In comes IKEA, out goes our money

How fitting that the new Portland IKEA store is located near our airport because starting next week hundreds of thousands of dollars from area shoppers will be flying out of here to Europe and elsewhere. IKEA has cultivated a reputation around value for money and business practices that are touted as sustainable and employee-friendly. But when the dust settles on their grand opening, what will remain is nothing more than another big-box chain retailer taking locals’ hard-earned cash for the benefit of absentee management and shareholders totally disconnected from our community.

Undeterred, some 150,000 people from this region are expected to fall all over themselves getting to and through the 280,000 square foot store during its first five days of opening. According to IKEA, also on hand to mark the grand opening will be the Portland mayor and former mayor, a governor’s representative, and the heads of the Port of Portland and Portland Development Commission. The store will employ 400 “coworkers” (IKEA’s term) and is expected to be the magnet that draws many more (out of state) retailers to the long-planned and mostly vacant Cascade Station district. For those and other dubious reasons, you can expect city and state officials will join with IKEA dignitaries in boasting of yet another economic development victory for our region.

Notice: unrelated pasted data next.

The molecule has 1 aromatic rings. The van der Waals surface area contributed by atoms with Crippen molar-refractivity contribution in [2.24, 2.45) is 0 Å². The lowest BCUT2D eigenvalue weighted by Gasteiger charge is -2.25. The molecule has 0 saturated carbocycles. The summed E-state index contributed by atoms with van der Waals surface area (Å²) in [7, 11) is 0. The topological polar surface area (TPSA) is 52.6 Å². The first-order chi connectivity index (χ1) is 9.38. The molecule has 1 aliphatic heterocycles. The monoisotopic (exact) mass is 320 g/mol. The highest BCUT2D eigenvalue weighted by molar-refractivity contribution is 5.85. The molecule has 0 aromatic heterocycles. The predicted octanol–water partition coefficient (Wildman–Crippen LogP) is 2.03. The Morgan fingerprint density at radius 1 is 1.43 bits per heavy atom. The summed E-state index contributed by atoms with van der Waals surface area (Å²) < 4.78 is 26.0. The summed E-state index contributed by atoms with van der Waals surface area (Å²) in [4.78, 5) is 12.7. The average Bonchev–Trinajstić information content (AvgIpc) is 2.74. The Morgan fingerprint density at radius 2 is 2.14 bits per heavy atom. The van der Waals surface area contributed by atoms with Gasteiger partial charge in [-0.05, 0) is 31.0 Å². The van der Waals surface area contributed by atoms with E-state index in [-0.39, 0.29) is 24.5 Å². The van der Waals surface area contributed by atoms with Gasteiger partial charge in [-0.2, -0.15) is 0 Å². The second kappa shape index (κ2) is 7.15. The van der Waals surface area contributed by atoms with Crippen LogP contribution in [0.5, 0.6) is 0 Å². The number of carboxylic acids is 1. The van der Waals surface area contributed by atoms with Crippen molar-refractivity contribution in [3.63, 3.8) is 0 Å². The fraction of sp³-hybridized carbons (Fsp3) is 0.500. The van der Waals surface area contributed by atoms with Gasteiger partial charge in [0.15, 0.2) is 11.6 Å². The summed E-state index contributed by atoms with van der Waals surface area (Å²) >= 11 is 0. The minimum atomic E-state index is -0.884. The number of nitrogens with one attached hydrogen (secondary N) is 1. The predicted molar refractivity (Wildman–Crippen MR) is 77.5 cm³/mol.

Of course, nary a word will be spoken about the effects IKEA will have on the area’s locally owned independent retailers who must now compete with IKEA. How many jobs will be lost among these businesses as a result of IKEA’s arrival? What economic and civic impacts will be felt when IKEA’s profits leave the area (which they will) instead of staying and multiplying across the local community? And what’s sustainable about having another big-box retailer encouraging thousands of us to get into our cars and drive miles to shop? (I know there is a light-rail connection nearby, but let’s be realistic about how many IKEA shoppers will actually use the train.)

For those of you still saying, “But it’s IKEA!”, consider what The Economist magazine found after it investigated IKEA’s absurdly complex financial structure orchestrated by founder Ingvar Kamprad and his family. “Clearly, the Kamprad family pays the same meticulous attention to tax avoidance as IKEA does to low prices in its stores,” the authors concluded.

So before you join the throngs at IKEA next week, imagine a plane with your money headed to Sweden.

July 19th, 2007

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